Quote Originally Posted by Mishihari Lord View Post
    Meh, don't like. The defining characteristic of wizards, sorcerers, psions, and so on is their casting mechanic. A wizard who casts like a sorcerer is a sorcerer with slightly altered fluff. I also think that mechanics should support the fluff, which is lost in this approach.
    To me, The defining characteristic of wizards, sorcerers, psions, and so is the fluff of how they learn how to cast.

    The Wizard is knowledge with little talent.
    The Sorcerer is talent with little knowledge
    The Psion is a different talent or knowledge.
    The Warlock is some knowledge but mostly "cheating".

    The crunch and playstyle of the casting system is totally separate form the image of the character.

    Iron Man and Batman are both smart tech comic characters but Iron Man is more battery powered (power points) and Batman uses prepackaged gadgets (slots).

    EDIT: You can add Webbing Cartridge Spiderman as a tech hero who uses spontaneous slots between the web-ropes, web-nets, web-shots, and web-bola from his supply of web cartridges.
    Last edited by Minigiant; Wednesday, 3rd October, 2012 at 11:46 AM.
    My beard is hairy.

  • #98
    Potassium-Rich Moderator
    A 1e title so awesome it's not in the book (Lvl 21)

    Kamikaze Midget's Avatar

    Join Date
    Jan 2002
    Location
    Brooklyn
    Posts
    13,159
    Blog Entries
    24

    Ignore Kamikaze Midget
    Quote Originally Posted by pemerton View Post
    I would be extremely surprised if they included variant magic systems for wizards, and they all required memorisation. Memorisation has been the most contentious feature of D&D magic from the beginning, with any number of variant rules if Dragon, White Dwarf etc to get rid of it and/or work around it.

    3E introduced two work arounds: the sorcerer class (which, mechanically, can be played as bookish as you like with either no changes, or very minor ones); and the empty spell slot rule.

    If D&Dnext is going to have modular magic, it would utterly gobsmack me for it to be less versatile in this respect than 3E.
    What part of wizards getting memorization would invalidate a sorcerer class that doesn't memorize, and an empty spell slot (spell point, chakra point, whatever) rule? Just because wizards memorize their magic doesn't mean everyone has to. It just means that one of the (potentially) defining aspects of being a Wizard is that act of preparation, of having to decide what to use before you have to use it (which encourages pre-planning, thus linking the play of a wizard to its fluff as a researcher and academic).

    I'd still expect sorcerers to be spontaneous and warlocks to be infinite, and a DM could obviously adopt a "prepare on the fly" rule and still not remove that core wizard experience.

    So the versatility of 3e (which is about as versatile as it ever got) is entirely likely, even if wizards memorize all their stuff.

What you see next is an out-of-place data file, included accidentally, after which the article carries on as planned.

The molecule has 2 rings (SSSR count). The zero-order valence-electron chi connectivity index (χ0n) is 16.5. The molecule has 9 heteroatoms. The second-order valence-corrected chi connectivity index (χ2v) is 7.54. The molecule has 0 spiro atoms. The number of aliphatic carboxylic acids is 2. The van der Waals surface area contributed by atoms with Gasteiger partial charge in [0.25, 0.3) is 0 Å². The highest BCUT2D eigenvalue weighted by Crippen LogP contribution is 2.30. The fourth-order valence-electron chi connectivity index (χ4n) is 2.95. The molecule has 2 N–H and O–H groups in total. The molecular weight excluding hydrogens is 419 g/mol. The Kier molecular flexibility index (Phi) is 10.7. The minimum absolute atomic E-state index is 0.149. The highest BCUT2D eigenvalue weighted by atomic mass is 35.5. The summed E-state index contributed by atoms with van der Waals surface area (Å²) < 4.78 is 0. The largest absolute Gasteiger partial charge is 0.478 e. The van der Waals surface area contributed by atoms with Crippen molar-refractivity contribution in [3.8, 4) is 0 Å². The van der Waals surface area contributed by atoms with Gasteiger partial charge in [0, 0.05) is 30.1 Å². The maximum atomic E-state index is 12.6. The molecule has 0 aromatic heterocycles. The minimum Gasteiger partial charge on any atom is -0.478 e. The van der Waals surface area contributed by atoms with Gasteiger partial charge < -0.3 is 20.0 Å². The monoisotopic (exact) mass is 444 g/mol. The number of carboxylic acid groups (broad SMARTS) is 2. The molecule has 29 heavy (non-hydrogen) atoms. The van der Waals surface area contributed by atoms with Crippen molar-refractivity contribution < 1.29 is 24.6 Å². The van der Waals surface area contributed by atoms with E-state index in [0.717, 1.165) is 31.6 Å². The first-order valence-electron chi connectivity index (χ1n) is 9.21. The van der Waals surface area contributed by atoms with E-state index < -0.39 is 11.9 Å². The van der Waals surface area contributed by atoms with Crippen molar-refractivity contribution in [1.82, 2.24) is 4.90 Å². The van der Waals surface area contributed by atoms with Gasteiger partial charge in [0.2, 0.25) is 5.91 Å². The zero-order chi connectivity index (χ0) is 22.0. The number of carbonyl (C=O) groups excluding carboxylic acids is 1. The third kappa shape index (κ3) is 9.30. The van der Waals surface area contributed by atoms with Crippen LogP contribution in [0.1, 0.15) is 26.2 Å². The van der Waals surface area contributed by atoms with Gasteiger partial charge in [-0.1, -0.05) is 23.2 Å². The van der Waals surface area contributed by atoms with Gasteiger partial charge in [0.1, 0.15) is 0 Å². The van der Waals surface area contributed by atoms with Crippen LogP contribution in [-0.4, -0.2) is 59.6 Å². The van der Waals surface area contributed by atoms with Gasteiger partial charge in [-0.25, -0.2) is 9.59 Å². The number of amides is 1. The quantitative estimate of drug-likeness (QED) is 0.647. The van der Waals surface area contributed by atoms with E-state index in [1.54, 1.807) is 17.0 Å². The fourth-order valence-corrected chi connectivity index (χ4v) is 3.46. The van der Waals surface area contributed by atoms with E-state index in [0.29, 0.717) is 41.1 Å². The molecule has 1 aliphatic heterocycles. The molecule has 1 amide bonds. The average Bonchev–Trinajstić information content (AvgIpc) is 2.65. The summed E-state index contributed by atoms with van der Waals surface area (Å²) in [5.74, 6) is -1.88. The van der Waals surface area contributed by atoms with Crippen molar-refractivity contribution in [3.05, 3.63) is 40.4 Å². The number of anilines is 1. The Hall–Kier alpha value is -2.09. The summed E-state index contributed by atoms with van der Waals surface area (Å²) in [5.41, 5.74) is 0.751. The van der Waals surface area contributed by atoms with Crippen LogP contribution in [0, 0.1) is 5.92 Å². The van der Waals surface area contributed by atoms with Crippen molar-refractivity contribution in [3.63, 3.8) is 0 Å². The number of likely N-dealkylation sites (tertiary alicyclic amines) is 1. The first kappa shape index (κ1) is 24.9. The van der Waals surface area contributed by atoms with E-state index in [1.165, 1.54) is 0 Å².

Quote Originally Posted by pemerton
    The connection between flavour and mechanics in 4e is mediated by keywords - both literal power keywords, but other keywords too.
    A keyword without a mechanical significance is irrelevant static noise.

    You can't reskin a red dragon as a rabbit, not even a vicious one: it is too big (Large or bigger), and it does a range of attacks, including area attacks, with [fire] damage.

    You can't reskin Icy Terrain as an explosion of little marbles: little marble might knock people prone and create difficult terrain, but they wouldn't do [cold] damage.
    Elemental keywords are largely mechanically insignificant and thus are largely irrelevant static noise. The few points at which they intersect the rules are very easy to ignore because there is no value to the elemental keyword itself. The important part is that the damage is dealt.

    Size keywords a little less so, given that they define the size of the mini and thus the interaction on the grid, but there's nothing about a red dragon's stats that mean it must be large any more than there's anything about a red dragon's stats that mean it must deal Fire damage.

    Don't get me wrong, re-skinning is ALWAYS possible. But I'd hesitate to take the 2e red dragon stats and make a rabbit out of them. The 4e Red Dragon stats are more dependent on its combat role, it group role, and its level, so if I needed a solo of that level, and wanted it to be a rabbit, I wouldn't hesitate to remake the red dragon in the bunny's image.

    Quote Originally Posted by pemerton
    In 4e, you can't have a Fireball freeze things unless you change the keyword from [fire] to [cold]. You can't have a Fireball not set things on fire unless you change the keyword from [fire] to untyped damage (or, perhaps, change the target from "creatures" to "enemies" in burst - though that might depend whether or not your enemy is standing on a bookshelf or an oil-soaked pyre at the time).